Speaker Aaron Bedra, who works for startup gonowdo, is closing out the day with a talk about how Ruby has “infiltrated the security community.”
The main thrust of the talk is introducing metasploit, a collection of information security tools for exploitation (attacking and owning systems). The tool has been ported from Perl to Ruby in its most recent version.
Metasploit has top-level concepts of exploits and their auxiliaries. Exploits depend on payloads, encoders, and nops (no operation instructions). Exploits are what trigger a vulnerability, and payloads determine what happens (for example, getting an administrative shell back from the target machine). Encoders transform payloads, avoiding restricted characters and applying intrusion detection evasion techniques.
A variety of payloads are available for different platforms. Bedra describes Metasploit’s meterpreter as “the coolest and best use of Ruby in the application.” It’s an enhanced version of irb that exposes a DSL for exploitation. To delivery these payloads, Metasploit has three interfaces: a console, a Rails-powered web interface, and a GTK GUI that’s still experimental.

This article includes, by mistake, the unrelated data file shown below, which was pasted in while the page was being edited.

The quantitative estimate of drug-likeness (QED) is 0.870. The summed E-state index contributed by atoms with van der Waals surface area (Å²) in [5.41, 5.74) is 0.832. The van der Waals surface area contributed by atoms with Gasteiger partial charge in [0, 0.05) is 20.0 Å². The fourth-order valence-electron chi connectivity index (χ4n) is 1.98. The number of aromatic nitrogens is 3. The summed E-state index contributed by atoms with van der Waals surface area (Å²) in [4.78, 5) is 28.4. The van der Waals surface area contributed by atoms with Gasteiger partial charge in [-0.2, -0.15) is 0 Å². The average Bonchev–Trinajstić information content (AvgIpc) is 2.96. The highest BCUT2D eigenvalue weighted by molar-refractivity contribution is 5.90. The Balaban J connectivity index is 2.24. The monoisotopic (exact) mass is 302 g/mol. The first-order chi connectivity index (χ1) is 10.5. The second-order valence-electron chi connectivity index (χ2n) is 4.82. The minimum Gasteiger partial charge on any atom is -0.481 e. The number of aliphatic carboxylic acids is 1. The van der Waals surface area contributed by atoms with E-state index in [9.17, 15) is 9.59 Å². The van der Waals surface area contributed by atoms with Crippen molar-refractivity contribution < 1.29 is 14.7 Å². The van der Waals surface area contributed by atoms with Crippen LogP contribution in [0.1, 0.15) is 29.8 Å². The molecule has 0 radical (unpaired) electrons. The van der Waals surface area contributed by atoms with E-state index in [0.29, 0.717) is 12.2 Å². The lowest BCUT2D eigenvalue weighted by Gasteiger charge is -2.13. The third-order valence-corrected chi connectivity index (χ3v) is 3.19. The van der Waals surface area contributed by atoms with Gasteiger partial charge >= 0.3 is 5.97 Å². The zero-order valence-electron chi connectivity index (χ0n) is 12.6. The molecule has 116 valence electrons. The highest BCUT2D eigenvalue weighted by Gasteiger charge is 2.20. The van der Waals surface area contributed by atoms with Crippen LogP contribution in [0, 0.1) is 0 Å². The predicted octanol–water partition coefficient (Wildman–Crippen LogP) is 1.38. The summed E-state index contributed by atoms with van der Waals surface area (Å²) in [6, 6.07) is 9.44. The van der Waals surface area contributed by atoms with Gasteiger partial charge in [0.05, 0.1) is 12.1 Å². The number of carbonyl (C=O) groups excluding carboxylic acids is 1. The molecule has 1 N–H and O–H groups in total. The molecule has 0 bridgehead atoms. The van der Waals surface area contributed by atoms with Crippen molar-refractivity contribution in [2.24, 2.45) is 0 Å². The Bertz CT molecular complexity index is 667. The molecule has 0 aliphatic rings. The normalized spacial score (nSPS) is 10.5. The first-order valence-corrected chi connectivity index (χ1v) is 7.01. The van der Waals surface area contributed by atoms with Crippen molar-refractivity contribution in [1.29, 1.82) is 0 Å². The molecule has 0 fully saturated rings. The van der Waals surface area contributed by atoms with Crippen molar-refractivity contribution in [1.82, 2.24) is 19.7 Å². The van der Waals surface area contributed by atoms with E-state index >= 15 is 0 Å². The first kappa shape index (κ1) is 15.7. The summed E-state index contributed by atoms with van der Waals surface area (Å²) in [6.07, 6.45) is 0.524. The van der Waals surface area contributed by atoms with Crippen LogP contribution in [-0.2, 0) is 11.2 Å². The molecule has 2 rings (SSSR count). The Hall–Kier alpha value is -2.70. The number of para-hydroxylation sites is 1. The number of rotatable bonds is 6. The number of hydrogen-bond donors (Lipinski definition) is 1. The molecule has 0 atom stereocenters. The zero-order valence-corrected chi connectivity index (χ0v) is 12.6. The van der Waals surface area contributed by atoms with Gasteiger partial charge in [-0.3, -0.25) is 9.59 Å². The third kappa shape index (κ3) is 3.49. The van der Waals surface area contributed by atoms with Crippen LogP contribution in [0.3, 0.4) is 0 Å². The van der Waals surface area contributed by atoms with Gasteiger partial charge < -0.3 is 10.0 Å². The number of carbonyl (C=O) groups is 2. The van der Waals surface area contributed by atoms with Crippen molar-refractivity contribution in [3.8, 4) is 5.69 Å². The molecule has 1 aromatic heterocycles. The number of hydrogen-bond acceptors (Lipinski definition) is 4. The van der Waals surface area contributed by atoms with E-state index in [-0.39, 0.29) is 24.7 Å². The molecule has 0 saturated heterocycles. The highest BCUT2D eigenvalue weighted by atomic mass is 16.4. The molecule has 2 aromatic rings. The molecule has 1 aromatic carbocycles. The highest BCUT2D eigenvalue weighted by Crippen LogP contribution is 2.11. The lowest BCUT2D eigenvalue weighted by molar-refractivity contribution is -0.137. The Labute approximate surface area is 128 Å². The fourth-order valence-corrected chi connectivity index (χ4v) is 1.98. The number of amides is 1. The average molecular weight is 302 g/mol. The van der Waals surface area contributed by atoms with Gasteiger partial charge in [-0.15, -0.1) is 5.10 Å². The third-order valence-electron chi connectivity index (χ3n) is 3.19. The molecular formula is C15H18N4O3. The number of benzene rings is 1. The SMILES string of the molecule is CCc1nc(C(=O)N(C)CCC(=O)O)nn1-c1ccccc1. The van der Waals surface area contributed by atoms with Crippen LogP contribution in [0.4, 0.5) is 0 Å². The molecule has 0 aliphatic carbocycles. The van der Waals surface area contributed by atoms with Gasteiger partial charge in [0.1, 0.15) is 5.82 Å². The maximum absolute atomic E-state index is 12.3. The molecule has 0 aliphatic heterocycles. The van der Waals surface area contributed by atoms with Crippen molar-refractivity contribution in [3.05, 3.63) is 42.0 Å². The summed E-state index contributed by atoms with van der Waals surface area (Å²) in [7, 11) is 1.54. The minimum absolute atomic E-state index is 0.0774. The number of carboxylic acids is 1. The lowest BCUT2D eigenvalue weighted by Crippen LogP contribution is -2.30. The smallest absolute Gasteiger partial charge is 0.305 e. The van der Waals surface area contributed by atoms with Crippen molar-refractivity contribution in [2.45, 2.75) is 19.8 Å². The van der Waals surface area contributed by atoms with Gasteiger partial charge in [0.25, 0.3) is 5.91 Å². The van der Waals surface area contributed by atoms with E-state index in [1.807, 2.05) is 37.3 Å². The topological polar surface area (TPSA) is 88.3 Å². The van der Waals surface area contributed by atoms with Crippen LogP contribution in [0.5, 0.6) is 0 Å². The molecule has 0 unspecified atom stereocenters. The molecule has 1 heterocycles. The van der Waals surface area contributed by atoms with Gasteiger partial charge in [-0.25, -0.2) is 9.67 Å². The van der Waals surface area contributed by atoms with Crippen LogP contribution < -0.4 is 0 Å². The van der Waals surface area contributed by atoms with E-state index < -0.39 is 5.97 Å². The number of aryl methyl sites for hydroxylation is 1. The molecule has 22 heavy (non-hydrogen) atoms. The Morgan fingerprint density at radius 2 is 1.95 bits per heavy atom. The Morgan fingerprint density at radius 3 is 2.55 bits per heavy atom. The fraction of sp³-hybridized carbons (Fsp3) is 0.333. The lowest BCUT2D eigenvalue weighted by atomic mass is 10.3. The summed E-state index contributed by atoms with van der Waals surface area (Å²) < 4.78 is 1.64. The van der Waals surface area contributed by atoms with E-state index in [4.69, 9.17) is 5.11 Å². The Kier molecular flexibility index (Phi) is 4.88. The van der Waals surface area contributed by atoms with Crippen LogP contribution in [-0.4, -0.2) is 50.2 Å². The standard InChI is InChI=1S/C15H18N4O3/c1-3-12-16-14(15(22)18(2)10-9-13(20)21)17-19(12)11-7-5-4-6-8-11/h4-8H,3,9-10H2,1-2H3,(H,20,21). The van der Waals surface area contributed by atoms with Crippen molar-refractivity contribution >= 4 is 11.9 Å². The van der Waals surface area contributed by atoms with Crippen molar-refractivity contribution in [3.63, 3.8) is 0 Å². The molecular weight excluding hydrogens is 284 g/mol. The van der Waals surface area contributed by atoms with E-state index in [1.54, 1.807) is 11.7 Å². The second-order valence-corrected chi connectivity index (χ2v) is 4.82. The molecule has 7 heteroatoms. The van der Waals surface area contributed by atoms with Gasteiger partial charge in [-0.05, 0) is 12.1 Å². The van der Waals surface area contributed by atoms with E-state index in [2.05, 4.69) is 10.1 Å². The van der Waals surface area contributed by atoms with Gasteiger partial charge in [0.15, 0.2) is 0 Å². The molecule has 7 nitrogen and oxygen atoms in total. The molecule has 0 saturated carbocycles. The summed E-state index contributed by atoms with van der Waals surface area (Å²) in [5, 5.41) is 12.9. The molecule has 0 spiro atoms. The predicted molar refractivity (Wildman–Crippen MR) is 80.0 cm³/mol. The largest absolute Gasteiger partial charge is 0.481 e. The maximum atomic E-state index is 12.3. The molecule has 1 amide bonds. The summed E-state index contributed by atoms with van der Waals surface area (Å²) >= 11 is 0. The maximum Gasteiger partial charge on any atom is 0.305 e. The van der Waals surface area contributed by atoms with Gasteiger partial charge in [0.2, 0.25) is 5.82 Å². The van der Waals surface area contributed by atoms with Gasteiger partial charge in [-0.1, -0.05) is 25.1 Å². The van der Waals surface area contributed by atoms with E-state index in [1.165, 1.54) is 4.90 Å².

Before Bedra can proceed with a demo, a couple of skeptical questions from audience interrupt him. One questioner was unsure of the benefit of being shown how to attack systems, and the other wanted more information on defending his web applications. A general discussion of security disclosure and the benefits of security research clears up some misconceptions, and the demo proceeds.
The target machine is a virtual machine running an old copy of Windows 2000. Bedra selects an exploit targeting a vulnerability in the WINS nameserver, and proceeds to demonstrate that the system is up and talking to the network. The meterpreter payload is selected, the host set, and the system is exploited. Everything is working flawlessly so far.
Bedra then demonstrates increasing privileges, listing processes, and retrieving password hashes. He then jumps to irb and manipulates various properties of the system from familiar Ruby syntax. It’s noted that the meterpreter DLL is a mere 80k, and lives solely in memory unless otherwise specified. Spawning calc.exe and migrating to its privileged process is shown, as is uploading remote files.
Next, the web interface is demoed from a virtual instance of Backtrack, described as the evolution of the WACKS and Auditor LiveCDs. The process of exploiting from the web interface is quite literally point-and-click. The payload this time around contains VNC, allowing complete graphical control of the target system. Always impressive.